Actually the whole band is super talented.

ALLAN: Do they contribute to writing, as well?

EDDY- Yes they do. We encourage everyone to write as we believe it adds to the diversity of our music.

Fletch and Shelley have a very strong background in pop music and if you listened to either of the CDs you can hear their songs. Like on Bombs Away they wrote a beautiful James Bond-type spy song called “The Kiss Of Death.” And on Yikes! they wrote this great Bossa Nova type song called “Lemon Squeeze." They write such beautifully crafted songs. 

ALLAN: They're a great complement to you and Jazzy, to be sure. 

EDDY: Al, I’m getting kinda tired. Do you think I can plug our next show and then go to bed?

ALLAN: Of course, Eddy. Tell us all about it.

EDDY: Thanks Al - like I mentioned earlier, it’s a fundraiser for the Greater Vancouver Food Bank. Always a good cause. And because of COVID and trying to minimize contact, we will ‘NOT’ be accepting actual food but only cash. We’re using the motto, ‘CASH IS KING’ and it is because for every dollar donated the Food Bank can get 3 dollars worth of food.

So it’s great value for everyone's donation.

EddyD & the SexBombs are playing all night. We’re doing three sets of all our original music plus costumes changes.


With costume changes.


Entertainment for donations.


It’s on Saturday, October, 23rd at Lana Lou’s.

I should also mention that a Vaccination Passport will be required and we would like everyone to still practice COVID-preventative measures such as masks, social distancing and minimize table hopping.

So admission is by donation and we are hoping to raise $500.00 which will buy $1500.00 worth of food to feed some very hungry people. A great cause.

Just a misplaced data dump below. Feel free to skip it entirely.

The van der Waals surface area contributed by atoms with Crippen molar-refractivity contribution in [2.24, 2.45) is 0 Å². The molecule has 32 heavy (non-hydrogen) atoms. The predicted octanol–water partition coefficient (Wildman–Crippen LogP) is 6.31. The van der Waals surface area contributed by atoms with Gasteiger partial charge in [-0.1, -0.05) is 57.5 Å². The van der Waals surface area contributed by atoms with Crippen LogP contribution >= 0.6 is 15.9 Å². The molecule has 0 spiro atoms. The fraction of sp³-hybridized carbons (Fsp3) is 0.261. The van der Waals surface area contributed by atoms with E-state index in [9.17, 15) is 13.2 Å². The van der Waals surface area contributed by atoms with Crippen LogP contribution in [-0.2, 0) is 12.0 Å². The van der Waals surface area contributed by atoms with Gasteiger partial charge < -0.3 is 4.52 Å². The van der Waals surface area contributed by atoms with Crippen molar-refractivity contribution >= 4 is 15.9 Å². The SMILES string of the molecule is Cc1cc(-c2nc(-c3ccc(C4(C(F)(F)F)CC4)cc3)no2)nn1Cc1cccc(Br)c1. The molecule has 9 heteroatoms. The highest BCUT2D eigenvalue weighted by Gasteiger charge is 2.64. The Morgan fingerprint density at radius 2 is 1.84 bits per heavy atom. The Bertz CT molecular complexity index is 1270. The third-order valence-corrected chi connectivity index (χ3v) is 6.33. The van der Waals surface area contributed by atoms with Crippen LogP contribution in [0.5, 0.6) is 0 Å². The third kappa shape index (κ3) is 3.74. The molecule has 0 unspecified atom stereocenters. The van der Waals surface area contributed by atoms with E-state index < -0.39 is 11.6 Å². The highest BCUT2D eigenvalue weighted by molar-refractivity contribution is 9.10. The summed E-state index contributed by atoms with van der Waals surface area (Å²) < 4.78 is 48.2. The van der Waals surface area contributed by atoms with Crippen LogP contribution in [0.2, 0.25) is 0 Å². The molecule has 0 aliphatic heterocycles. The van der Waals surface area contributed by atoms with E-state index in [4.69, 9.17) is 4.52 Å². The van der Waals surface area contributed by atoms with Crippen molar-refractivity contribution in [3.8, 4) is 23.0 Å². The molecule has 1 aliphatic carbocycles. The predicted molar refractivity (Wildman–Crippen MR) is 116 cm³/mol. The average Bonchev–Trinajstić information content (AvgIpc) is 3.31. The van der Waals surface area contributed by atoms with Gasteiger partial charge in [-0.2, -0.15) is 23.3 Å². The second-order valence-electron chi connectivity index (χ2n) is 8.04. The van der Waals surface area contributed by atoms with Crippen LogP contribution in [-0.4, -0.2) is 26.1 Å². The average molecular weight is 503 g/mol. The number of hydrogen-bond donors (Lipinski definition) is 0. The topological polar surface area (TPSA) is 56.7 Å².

So come on out. [Eddy also points out on Facebook that the first set will be the songs from Bombs Away, with sunglasses and berets, and the second set will be the whole of Yikes!, in order, with the band in sparkly attire, because, as Jazzy reminds us, "There is no such thing as too much sparkly"]

Al, thank you very much and all our best. Not just from our band but all the other musicians and artists that you support - thanks.

ALLAN: you're very welcome, Eddy! And good luck with show.

EddyD and Jelly Bean Beaudine, by bev davies

Find more information about the gig here, and please folks - I'm still recoverin' from surgery, so a) don't get me talkin', and b) use what Eddy calls your "COVID common sense," and if you don't feel well, stay home!

Appreciating Michael McKean in Better Call Saul: a career best?

I have always enjoyed Michael McKean. I enjoyed his songs and his performance as David St. Hubbins in Spinal Tap, and - having grown up on Laverne and Shirley, as a child - was always positively predisposed towards him, whenever he'd turn up in something else - not that I've seen that many of his performances. I think you'd have to go back to the 2001 film My First Mister, an awkward teen-adult romance film starring Albert Brooks and Leelee Sobieski, for the last non-Spinal Tap-related feature I'd seen him in, prior to settling into my current Better Call Saul binge; before that, there was 1999's Teaching Mrs. Tingle. (I actually have not seen Best in Show or A Mighty Wind, though I am told I should).